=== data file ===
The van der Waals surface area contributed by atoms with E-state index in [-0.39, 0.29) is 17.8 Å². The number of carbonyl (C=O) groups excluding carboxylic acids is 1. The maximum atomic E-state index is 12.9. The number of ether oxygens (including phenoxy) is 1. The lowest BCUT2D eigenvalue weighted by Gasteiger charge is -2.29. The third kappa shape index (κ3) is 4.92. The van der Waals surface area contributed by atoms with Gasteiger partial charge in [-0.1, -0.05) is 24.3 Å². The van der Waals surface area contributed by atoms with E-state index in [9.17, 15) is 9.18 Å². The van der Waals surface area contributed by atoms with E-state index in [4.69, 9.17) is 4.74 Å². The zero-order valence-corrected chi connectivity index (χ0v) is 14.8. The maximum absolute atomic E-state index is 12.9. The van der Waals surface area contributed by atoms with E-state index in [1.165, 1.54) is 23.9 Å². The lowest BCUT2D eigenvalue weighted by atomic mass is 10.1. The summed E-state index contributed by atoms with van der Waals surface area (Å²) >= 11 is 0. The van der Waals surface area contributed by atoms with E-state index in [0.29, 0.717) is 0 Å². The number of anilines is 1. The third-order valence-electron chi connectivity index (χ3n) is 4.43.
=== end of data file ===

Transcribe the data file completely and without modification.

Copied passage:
The van der Waals surface area contributed by atoms with E-state index in [-0.39, 0.29) is 17.8 Å². The number of carbonyl (C=O) groups excluding carboxylic acids is 1. The maximum atomic E-state index is 12.9. The number of ether oxygens (including phenoxy) is 1. The lowest BCUT2D eigenvalue weighted by Gasteiger charge is -2.29. The third kappa shape index (κ3) is 4.92. The van der Waals surface area contributed by atoms with Gasteiger partial charge in [-0.1, -0.05) is 24.3 Å². The van der Waals surface area contributed by atoms with E-state index in [9.17, 15) is 9.18 Å². The van der Waals surface area contributed by atoms with E-state index in [4.69, 9.17) is 4.74 Å². The zero-order valence-corrected chi connectivity index (χ0v) is 14.8. The maximum absolute atomic E-state index is 12.9. The van der Waals surface area contributed by atoms with E-state index in [1.165, 1.54) is 23.9 Å². The lowest BCUT2D eigenvalue weighted by atomic mass is 10.1. The summed E-state index contributed by atoms with van der Waals surface area (Å²) >= 11 is 0. The van der Waals surface area contributed by atoms with E-state index in [0.29, 0.717) is 0 Å². The number of anilines is 1. The third-order valence-electron chi connectivity index (χ3n) is 4.43.